Following a tumultuous week that saw the British House of Commons shoot down a withdrawal agreement between the EU and UK ahead of Brexit, the European Union is hoping to regroup after Brussels announced its proposals for the bloc’s negotiating tactics with the US over trade and which are focused on the removal of tariffs on industrial goods, excluding agricultural products.

The EU’s plan for a limited trade deal with the US is meant to guarantee that the two sides do not get bogged down in contentious negotiations that eventually led to the abandonment of a planned agreement – as seen with the Transatlantic Trade and Investment Partnership (TTIP).

“The publication of our draft negotiating mandate is part of the implementation of a joint statement by Presidents (Jean-Claude) Juncker and (Donald J.) Trump,” said European Commissioner for Trade, Cecilia Malmström, who added that the EU will negotiate with the US for a free trade agreement that is limited in scope, but focused on industrial goods tariff.

The two strong-willed presidents buried the hatchet in July when they agreeing to restart limited trade talks. The pledge from the EU to agree to a limited free trade deal quashed Trump’s threats to introduce a planned 25% tariff increase on European cars. The move would have had a devastating effect on mega-exporters such as Germany when keeping in mind that the EU’s car exports to the US were worth €165 million in 2017.

Malmstrom presented two draft directives for the negotiations that dealt with the abolition of tariffs on industrial goods and the removal of trade barriers to regulatory standards which also underlined that the EU is not willing to negotiate about agricultural products. The second directive covers the removal of tariffs on areas of possible regulatory cooperation such as pharmaceuticals, medical devices, and cyber security.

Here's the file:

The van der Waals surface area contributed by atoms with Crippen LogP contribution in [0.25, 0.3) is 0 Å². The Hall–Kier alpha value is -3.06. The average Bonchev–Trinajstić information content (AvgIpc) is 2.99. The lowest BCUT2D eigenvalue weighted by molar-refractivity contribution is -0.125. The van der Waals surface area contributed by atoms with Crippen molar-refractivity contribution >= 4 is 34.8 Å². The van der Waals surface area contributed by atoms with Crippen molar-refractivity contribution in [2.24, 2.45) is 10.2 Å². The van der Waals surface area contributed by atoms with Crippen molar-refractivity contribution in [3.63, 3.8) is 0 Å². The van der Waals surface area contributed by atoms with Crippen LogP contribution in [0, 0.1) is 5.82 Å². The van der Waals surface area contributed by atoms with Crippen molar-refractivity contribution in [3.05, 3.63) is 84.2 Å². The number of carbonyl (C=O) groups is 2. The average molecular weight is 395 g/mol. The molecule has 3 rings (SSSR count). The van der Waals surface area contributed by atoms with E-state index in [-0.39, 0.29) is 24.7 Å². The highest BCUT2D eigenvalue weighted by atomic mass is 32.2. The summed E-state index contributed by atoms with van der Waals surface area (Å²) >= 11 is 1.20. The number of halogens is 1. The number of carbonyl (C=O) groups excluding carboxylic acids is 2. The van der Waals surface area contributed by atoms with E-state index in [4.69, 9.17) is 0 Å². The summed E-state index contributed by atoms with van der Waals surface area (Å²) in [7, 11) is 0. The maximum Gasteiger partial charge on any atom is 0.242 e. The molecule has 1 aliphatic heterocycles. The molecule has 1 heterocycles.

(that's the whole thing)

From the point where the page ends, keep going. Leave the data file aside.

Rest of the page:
“The EU has no indication that any willingness exists from the American side to do something that would jeopardise this particular trade negotiation,” an EU source familiar with talks told New Europe on January 18. “We are not going to do anything that is not supported by the (EU) member states or anytihng that is considered too toxic or controversial,” the EU source said.

The ‘art of the possible’

“It’s a little bit the art of the possible,” sais the EU source in reference to the narrow negotiating mandate of this draft of the free trade agreement. It seems, however, that this is a win-win strategy by the European Commission, particularly after a week of bad news that was capped off by the overwhelming rejection of the EU-UK Withdrawal Agreement.

The Commission is focusing on contingency plans and publishing even more points as a no-deal Brexit looks “less and less unlikely” French Prime Minister Edouard Philippe said. The EU-27 is now coordinating their plans

“This is work which is ongoing and developing fully. We are not taking any chances,” said European Commission spokesman Margaritis Schinas throughout the week after British Prime Minister Theresa May failed to push through her Withdrawal Agreement and survived a no-confidence vote.

No real action is expected in the coming days as May and Juncker have been talking and exchanging information as to what the next step in the process will like.

The exchanges with Juncker, either by text or by phone are part of a series of calls that the British premier has done while trying to find a majority that will be willing to accept her plan-B on Brexit after the Withdrawal Agreement no longer an option.

May spoke to German Chancellor Angela Merkel and Dutch Prime Minister Mark Rutte in the days following her defeat. The latter reportedly told May that Europan companies should prepare for all Brexit scenarios. Luxembourg’s premier, Xavier Bettel, warned May not to waste time in trying to formulate an alternative option in order to avoid a worst-case scenario of a no-deal Brexit.

“An unregulated Brexit remains the worst option, both for the rights of citizens and also economic relationships between the US and EU,” said Bettel.

According to British lawmakers, May is due to present her plan-B on January 21 if her arrangements work, with a second “Meaningful Vote” scheduled for January 29.